Review: Reebok CrossFit Speed TR

Reebok + CrossFit + running + shoes.

Not all things that have blended all that well in the past. The Nano series shoes are excellent, literally the best shoe that Reebok has ever produced. Durable, stable, fairly lightweight, flexible, but one thing they’ve never really been great at is running.  Have any Nano’s been absolute garbage at runs, definitely not, but the wider and flat base that is great for lifting, lends itself to being a clunky shoe to run in. Thank god Reebok listens! One of the very first shoes I ever reviewed were the original CrossFit Speeds; while they were comfortable and not too bad for running, they weren’t so good for lifting. Then came the Sprint TR’s, which I was just not a fan of due to the height, narrow midsole, and tight toe box. To be honest, you can’t have it all, and creating a shoe thats both comfortable to run in and lift in, seems like a pretty daunting task.  Reebok has almost hit the nail in the head with the release of the new Speed TR; it’s a shoe thats both great to lift and run in, without the glaring weaknesses of the previous iterations.

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First introduced as the shoes for the CrossFit Invitational, the Speed TR’s were created with input from now CrossFit Mayhem Freedom team member James Hobart.  The ideology behind the the shoe is to be more responsive for runs and being proficient at bodyweight metcons, without totally giving up the ability to lift heavy.  Reebok strayed away from the Kevlar that makes the Nano 5.0 what it is, for a more traditional cloth based up in which they call “Monomesh”. Honestly, I don’t notice a world of difference in flexibility compared to the Kevlar, but there is definitely a difference in price.  The Speeds retail for $30 less than then Nano’s, with the option for a Kevlar upper in their Field models for $115.  I think this new upper is makes the shoe much better looking than the Nano 5.0’s, but once again, I wish they would do away with all the graphics. Luckily the invitational models don’t have any gaudy markings on them.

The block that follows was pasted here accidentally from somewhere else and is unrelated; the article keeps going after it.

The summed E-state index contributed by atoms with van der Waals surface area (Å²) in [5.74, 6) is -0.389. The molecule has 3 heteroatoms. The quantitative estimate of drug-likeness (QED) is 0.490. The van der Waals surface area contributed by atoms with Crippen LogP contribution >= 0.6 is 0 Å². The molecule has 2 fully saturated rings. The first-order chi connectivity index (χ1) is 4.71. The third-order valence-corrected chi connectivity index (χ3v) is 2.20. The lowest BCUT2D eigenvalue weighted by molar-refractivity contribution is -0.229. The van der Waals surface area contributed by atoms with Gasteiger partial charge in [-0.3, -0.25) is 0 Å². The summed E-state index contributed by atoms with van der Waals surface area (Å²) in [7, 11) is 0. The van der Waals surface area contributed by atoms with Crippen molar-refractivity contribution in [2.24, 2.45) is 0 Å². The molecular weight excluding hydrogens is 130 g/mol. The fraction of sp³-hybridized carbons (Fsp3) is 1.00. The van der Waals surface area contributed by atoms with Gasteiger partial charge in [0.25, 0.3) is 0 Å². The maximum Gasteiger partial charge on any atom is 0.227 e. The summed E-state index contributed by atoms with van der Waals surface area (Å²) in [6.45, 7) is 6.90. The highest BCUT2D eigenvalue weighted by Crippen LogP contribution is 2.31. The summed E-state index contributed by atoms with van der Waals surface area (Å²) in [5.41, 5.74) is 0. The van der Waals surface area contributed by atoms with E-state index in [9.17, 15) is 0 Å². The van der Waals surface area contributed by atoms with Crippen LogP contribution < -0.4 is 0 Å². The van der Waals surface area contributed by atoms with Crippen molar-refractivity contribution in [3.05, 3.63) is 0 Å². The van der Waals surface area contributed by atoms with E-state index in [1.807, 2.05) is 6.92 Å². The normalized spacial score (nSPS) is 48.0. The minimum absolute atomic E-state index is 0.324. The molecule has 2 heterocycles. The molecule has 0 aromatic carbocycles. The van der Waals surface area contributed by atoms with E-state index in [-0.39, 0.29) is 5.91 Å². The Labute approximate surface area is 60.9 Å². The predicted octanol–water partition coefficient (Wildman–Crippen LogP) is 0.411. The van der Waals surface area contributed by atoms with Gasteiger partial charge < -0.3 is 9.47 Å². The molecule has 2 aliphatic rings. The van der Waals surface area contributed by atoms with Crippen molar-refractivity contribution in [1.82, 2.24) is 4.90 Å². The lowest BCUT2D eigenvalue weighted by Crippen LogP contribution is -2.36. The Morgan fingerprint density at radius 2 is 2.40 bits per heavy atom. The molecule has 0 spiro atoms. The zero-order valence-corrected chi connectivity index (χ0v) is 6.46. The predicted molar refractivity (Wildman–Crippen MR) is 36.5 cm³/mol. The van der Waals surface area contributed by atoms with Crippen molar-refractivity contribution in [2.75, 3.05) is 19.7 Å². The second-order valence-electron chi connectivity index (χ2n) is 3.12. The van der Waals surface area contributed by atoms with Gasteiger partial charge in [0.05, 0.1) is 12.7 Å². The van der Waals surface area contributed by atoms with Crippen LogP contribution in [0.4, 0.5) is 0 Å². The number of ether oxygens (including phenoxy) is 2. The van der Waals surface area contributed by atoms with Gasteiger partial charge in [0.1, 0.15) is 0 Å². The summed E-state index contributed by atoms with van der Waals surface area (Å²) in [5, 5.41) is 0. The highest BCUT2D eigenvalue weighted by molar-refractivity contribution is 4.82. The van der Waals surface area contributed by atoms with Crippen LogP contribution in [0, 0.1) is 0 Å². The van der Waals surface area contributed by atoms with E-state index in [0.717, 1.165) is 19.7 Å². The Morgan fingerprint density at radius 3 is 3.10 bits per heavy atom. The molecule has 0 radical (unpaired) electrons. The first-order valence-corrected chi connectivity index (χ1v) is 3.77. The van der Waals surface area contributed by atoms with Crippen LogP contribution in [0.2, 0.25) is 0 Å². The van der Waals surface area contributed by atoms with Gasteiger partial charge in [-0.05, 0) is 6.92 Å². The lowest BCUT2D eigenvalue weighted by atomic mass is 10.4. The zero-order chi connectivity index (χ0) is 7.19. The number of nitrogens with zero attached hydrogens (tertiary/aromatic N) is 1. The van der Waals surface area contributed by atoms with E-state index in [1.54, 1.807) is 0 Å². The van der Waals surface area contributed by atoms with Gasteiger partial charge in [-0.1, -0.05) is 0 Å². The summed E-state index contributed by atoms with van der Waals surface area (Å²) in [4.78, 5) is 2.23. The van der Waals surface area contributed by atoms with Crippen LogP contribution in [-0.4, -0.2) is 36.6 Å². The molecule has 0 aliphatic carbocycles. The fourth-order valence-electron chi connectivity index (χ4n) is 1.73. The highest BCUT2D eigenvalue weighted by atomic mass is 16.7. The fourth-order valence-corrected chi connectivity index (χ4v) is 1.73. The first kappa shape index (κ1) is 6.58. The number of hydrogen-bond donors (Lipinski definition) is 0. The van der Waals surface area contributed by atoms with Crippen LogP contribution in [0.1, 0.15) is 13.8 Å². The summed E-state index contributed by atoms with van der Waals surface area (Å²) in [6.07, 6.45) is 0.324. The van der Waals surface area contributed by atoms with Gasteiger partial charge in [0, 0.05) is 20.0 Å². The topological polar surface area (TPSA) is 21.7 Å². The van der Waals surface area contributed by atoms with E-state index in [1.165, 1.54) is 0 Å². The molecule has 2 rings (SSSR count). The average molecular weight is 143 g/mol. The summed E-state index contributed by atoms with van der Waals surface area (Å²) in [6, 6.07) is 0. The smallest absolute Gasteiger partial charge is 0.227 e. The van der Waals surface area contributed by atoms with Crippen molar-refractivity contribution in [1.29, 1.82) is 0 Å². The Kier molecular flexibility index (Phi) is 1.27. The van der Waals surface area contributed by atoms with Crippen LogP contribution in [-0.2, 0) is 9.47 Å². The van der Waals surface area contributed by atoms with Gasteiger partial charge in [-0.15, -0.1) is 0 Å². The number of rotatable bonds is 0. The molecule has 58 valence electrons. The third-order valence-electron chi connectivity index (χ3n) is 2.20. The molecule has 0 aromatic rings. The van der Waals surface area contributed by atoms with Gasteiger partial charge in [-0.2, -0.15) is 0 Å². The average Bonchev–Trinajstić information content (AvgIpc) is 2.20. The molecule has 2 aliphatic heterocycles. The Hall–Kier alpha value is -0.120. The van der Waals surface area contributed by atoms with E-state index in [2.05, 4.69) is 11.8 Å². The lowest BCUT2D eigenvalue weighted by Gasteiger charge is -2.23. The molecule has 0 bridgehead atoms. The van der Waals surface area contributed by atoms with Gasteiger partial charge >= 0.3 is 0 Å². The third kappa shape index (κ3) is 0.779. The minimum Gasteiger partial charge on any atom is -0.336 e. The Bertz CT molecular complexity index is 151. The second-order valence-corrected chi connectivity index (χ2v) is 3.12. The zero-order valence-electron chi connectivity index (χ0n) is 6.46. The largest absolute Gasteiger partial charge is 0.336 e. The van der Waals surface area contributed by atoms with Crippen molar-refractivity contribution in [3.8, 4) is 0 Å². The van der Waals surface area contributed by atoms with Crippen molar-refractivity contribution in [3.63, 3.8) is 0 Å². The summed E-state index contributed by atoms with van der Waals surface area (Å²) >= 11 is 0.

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Other new features include a new multi directional outsole that provides excellent traction.  Too good, almost; I found myself catching the ridges of the treading on the edges of the box while doing box jumps. You’ll never find yourself at a loss of traction from rubber gym flooring to asphalt. The midsole is softer than you’d find on Nano’s, but still provides pretty good power delivery while being forgiving enough for runs and box jumps. I wouldn’t go as far as to say it’s “ultra-soft”, the Speed TR’s are just a hair more easy on the feet than Nano’s.  Heel-toe drop is remains at 3mm and the insole is the same one you’d find on the Nano Pump Fusion. The Speed TR’s also manage to edge out the Nano’s in weight, coming in at 8.9oz, almost a full ounce less.

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In order to deal with the slightly more narrow upper, Reebok flared the outsole so that you make more contact with the ground without making the actual fit wider; neat trick.  If you liked the open toe box and generally wide platform of the Nano’s, you might want to rethink the Speeds.  They are by no means a narrow shoe, but they’re more so than Nano’s. Also, make sure that you size down half a size, as the Speeds are a longer shoe than Nano’s are.  I had to go from a 9.5 to a 9. For me, the last used on the fit my foot better than the Nano’s due to my morton’s toe.